Once you started working with the Folger collections, did your research questions change? Did your assumptions about what arguments were going to be supported by the evidence change?

Dr. Newman: In one important way my research questions did change. I had not realized how many (approximately one-quarter) of the freedom seekers were South Asian, and this required me to investigate their origins, moving beyond the African slave trade and the plantation colonies of the Americas. I think that the most important impact of the Folger collections was through my detailed examination of visual materials, primarily images and maps of London and pictures of its inhabitants, including a few images of Black people. Part of my research process was to map out where enslaved people escaped from, and the locations to which they could be returned for a reward. I was able to see the city and its streets, alleys, and markets, from the Royal Exchange to the Legal Quays where ships docked to the churches in which some of the enslaved were baptized, married, and buried. I was able to reconstruct both real and imagined journeys and experiences. Being able to look at the actual materials, rather than just digitized versions on a screen, made a huge difference.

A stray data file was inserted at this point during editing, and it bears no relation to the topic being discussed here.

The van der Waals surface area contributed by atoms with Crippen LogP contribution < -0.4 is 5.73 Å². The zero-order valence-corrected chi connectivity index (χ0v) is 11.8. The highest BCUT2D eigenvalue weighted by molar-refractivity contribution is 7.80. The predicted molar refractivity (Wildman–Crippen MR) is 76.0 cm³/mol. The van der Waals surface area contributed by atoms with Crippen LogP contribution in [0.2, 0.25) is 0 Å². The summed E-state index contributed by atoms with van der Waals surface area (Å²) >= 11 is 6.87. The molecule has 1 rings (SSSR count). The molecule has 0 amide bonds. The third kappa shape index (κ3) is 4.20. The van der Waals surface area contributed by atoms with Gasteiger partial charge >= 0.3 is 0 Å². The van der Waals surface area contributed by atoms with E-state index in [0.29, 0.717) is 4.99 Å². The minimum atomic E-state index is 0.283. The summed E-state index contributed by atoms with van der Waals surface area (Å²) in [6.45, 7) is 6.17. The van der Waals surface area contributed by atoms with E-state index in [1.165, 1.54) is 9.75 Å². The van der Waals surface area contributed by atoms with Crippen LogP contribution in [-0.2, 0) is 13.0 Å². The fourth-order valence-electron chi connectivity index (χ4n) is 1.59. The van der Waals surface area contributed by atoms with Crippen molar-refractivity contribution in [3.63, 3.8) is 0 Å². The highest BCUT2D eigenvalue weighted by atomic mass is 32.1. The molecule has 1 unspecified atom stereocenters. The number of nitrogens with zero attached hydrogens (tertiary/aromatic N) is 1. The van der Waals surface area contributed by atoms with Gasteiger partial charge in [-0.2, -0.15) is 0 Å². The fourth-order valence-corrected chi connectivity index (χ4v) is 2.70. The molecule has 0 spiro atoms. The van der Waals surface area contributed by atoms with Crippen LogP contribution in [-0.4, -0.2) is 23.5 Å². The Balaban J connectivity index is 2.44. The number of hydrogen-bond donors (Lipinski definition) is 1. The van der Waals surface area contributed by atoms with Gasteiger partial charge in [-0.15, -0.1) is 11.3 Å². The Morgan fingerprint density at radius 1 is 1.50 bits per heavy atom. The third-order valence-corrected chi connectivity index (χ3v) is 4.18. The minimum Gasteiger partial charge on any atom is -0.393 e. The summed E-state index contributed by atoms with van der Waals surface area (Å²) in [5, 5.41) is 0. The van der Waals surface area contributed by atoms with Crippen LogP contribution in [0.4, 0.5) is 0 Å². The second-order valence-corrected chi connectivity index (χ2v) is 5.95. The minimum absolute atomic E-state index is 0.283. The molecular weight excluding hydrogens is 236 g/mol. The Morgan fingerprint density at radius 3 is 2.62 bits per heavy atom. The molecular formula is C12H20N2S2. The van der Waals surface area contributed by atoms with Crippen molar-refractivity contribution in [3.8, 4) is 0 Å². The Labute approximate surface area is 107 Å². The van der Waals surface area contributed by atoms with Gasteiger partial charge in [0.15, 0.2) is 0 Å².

Londinum florentissima Britanniae urbs by Claes Jansz. Visscher.

What couldn’t you find that you expected to find? Can you give us examples?